January 12, 2024

THE MARSH KING’S DAUGHTER is Almost a Thriller

2023 / 109 min
Review by Mr. Bonnie😽

The Marsh King’s Daughter features knock-out performances by its two stars, as well as an intriguing story. But considering the premise, the film is seldom as tension filled as we’d like it to be.

As a child, Helena was raised off the grid by survivalist father Jacob (Ben Mendelsohn) and submissive mother Beth (Caren Pistorius). She has a special bond with Dad, who taught her how to hunt and survive. But when a lost stranger shows up, Jacob kills him. Beth uses the opportunity to escape with Helen. It turns out Jacob had originally abducted Beth two years before Helena was even born and has been holding them both captive.

Years later, Helena (Daisy Ridley) has since adapted to the real world with a husband and daughter of her own, but doesn’t reveal her past to them. Meanwhile, Jacob (now infamously known as the Marsh King) escapes during a prisoner transfer, but is later presumed dead after remains are found in a fiery crash. Knowing Jacob’s mantra of survival at all costs, Helena suspects the death is a ruse, that her father is alive and coming for her. Which of course sets up a scenario where Helena uses her own skills to protect her daughter, while Jacob plans to take them all back into the marshy wilderness as one big happy family.

Those salmon don't stand a chance.
On paper, this is a great story with a lot of potential for intense external and internal conflict, such as the protagonist’s uncertainty over her feelings for the man who taught her everything she knew, but is also a murderer who held her captive without her knowledge for years. While some of those themes are explored and the film indeed has a few gripping, intense scenes, the overall narrative only moves in fits and starts. It’s downright poky throughout the middle act, not helped by dull exposition related to Helena’s relationship with husband Stephen (Gerrett Hedlund).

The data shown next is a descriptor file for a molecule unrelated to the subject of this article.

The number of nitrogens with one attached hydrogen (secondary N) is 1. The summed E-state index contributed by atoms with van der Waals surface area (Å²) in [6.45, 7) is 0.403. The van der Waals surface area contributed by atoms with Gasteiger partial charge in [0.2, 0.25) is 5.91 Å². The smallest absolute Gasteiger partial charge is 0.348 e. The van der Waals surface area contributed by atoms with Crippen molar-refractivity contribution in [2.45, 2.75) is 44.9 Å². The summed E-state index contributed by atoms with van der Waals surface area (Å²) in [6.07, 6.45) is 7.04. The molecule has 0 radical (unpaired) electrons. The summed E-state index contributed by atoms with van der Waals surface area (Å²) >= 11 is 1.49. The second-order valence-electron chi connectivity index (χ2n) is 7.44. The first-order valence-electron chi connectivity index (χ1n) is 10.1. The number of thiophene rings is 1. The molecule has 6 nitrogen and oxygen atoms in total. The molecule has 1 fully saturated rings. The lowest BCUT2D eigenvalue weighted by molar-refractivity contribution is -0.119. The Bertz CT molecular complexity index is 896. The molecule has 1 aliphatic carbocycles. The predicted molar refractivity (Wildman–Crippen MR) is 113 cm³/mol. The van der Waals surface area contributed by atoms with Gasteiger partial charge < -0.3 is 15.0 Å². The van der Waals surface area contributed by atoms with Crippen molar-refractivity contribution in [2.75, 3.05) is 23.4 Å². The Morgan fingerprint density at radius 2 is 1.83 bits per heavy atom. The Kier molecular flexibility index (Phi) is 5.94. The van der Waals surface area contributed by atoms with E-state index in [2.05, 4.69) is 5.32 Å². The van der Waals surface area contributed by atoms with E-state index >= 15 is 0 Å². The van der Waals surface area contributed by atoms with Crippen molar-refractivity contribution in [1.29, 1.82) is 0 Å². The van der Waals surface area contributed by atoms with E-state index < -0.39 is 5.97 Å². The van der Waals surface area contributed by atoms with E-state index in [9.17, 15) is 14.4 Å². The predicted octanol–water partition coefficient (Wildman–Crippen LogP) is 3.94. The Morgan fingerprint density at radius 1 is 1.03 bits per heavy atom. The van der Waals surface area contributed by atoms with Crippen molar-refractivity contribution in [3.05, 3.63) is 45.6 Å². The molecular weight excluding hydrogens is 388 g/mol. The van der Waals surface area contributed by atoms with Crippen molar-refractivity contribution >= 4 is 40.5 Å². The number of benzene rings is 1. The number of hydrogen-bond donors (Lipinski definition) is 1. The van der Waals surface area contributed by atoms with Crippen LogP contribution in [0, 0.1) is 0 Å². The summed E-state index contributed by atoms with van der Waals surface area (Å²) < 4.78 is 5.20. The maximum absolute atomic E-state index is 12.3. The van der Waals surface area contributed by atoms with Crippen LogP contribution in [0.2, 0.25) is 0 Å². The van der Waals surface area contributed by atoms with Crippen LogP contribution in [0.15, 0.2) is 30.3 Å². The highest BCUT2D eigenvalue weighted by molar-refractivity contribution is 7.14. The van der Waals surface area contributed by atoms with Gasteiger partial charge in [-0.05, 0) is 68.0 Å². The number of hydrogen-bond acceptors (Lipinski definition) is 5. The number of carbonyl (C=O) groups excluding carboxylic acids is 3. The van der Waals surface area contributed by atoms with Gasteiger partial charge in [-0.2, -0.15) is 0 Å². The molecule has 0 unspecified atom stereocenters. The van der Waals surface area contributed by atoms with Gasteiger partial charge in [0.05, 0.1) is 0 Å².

On the other hand, Ridley and Mendelsohn are excellent in their perspective roles. The latter, in particular, delivers a wonderfully unnerving performance, making Jacob someone we grow to despise, even though his love for Helena is never in question. The confrontation between these two characters is kind of nerve-wracking, mainly because Jacob remains masterfully manipulative, though the climax and denouement end up being a little underwhelming.

While the execution leaves a little to be desired, The Marsh King’s Daughter is watchable, though never as intense or thrilling as it should be, The film is ultimately saved by its characters, performances and a couple of well-timed bursts of violent action.


THE ART OF SURVIVAL: MAKING THE MARSH KING’S DAUGHTER - A pretty good 20 minute featurette, which includes interviews with director Neil Berger and most of the main cast.

AUDIO COMMENTARY - By director Neil Burger.


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